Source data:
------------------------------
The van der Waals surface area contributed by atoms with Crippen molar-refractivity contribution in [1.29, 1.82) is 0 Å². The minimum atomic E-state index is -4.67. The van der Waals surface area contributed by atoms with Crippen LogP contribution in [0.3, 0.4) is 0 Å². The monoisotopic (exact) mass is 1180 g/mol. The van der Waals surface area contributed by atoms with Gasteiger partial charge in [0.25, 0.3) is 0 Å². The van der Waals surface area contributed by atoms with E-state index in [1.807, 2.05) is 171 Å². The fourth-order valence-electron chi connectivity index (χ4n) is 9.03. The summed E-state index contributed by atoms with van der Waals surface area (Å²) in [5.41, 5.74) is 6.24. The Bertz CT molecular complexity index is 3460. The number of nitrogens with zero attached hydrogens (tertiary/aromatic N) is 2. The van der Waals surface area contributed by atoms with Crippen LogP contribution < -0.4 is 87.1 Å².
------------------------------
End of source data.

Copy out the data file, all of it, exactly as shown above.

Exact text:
The van der Waals surface area contributed by atoms with Crippen molar-refractivity contribution in [1.29, 1.82) is 0 Å². The minimum atomic E-state index is -4.67. The van der Waals surface area contributed by atoms with Crippen LogP contribution in [0.3, 0.4) is 0 Å². The monoisotopic (exact) mass is 1180 g/mol. The van der Waals surface area contributed by atoms with Gasteiger partial charge in [0.25, 0.3) is 0 Å². The van der Waals surface area contributed by atoms with E-state index in [1.807, 2.05) is 171 Å². The fourth-order valence-electron chi connectivity index (χ4n) is 9.03. The summed E-state index contributed by atoms with van der Waals surface area (Å²) in [5.41, 5.74) is 6.24. The Bertz CT molecular complexity index is 3460. The number of nitrogens with zero attached hydrogens (tertiary/aromatic N) is 2. The van der Waals surface area contributed by atoms with Crippen LogP contribution < -0.4 is 87.1 Å².